Tips for stay-at-home parents re-entering the workforce

Tips for stay-at-home parents re-entering the workforce

Have you spent the past few years at home as a fulltime parent? And now that your children are at school all day, are you excited to get back to work again?

Re-entering the workforce after raising your kids can be challenging. In fact, according to Kate Weisshaar in her Harvard Business Review article “Stay-at-Home Moms Are Half as Likely to Get a Job Interview as Moms Who Got Laid Off,” many employers have a bias against candidates who have taken time away from work to raise their children. Fortunately, there are several strategies you can employ to make the process easier.

Realistically assess your skills

In her FlexJobs article “8 Tips for Parents to Find a Remote Job When Re-Entering the Workforce,” Jennifer Parris advises that it’s easy to fall into the trap of thinking you’re not qualified anymore. However, it’s important to remember that you still have all of the skills and experience you did before you had children — plus, you’ve also developed new skills in the past few years. So before you talk yourself down too much, take stock of where you actually stand and what your skills are. Remember that transferable skills — such as problem-solving abilities — can be just as useful in the professional world as at home.

Determine your relevant experience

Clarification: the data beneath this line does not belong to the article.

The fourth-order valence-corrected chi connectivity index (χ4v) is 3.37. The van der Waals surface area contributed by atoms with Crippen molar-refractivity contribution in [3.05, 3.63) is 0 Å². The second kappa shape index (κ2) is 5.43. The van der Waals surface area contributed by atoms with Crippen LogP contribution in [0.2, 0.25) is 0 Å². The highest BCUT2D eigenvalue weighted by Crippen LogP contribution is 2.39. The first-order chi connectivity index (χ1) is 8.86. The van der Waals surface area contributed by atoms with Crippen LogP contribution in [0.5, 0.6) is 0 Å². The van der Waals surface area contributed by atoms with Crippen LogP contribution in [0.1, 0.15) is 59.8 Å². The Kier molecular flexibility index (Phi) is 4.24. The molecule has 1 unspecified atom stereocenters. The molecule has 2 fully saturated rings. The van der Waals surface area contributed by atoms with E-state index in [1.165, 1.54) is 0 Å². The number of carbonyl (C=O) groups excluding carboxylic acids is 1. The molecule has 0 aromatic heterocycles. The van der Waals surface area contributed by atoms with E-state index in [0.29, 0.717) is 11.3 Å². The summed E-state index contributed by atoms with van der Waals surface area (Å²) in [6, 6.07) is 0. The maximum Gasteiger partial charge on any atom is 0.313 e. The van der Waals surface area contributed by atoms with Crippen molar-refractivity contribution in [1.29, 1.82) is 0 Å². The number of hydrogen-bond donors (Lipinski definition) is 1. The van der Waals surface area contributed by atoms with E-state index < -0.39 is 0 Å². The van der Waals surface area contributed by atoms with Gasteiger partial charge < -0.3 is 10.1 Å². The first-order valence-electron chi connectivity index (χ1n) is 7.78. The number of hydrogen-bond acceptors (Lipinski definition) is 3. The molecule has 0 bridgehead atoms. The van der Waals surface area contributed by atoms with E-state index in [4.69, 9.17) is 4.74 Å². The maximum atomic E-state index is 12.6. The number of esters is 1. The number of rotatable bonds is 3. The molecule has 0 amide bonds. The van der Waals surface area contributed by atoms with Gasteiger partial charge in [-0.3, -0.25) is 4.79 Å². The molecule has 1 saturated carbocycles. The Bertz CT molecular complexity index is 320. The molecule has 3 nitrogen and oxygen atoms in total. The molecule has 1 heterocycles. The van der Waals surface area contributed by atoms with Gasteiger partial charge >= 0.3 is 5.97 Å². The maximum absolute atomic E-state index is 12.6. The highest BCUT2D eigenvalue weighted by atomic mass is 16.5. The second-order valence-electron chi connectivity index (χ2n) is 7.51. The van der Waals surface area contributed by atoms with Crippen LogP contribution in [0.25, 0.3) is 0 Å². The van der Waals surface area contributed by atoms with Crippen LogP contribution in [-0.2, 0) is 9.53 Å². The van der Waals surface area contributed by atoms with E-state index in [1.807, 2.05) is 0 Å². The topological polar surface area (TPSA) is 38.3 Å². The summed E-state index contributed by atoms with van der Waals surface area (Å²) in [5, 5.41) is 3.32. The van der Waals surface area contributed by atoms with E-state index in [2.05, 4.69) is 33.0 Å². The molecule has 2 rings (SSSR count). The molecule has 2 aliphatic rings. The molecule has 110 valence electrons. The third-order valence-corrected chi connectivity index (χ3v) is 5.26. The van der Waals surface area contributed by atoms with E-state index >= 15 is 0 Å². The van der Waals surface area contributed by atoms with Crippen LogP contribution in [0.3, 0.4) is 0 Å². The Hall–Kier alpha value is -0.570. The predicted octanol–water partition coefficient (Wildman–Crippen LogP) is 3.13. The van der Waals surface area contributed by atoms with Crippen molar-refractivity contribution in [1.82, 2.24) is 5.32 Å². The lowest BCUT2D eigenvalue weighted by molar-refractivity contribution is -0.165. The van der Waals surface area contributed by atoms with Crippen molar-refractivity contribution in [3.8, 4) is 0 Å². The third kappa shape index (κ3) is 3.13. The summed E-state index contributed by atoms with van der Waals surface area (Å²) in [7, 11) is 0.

Update your résumé with relevant experience that pertains to your career goal, as Kim Isaacs recommends in her Monster article “Résumé tips for full-time parents returning to work.” Think about things like volunteer work, continuing education, professional development courses, and freelance work. For example, if you’re looking for a job as a project manager and you’ve spearheaded annual fundraisers for a local charity, that’s relevant experience that a hiring manager will want to see. 

Take advantage of your network

Let’s face it: It’s not easy to get invited in for an interview if you have a gap on your résumé. But if you already have a contact at a company, things are easier. That’s why it’s a good idea to get the word out that you’re looking for a job. Contact people from your professional network — such as former colleagues and business connections — and let them know you’re re-entering the workforce. In addition, talk to people in your social network — for example, at your tennis club or volunteer organization — and ask them if they know of any opportunities.  

It’s not easy to re-enter the workforce after being a stay-at-home parent — but it’s not impossible. With these strategies, confidence in your abilities, and a generous dose of perseverance, you’re likely to soon find a position that can help you get your career back on track.  




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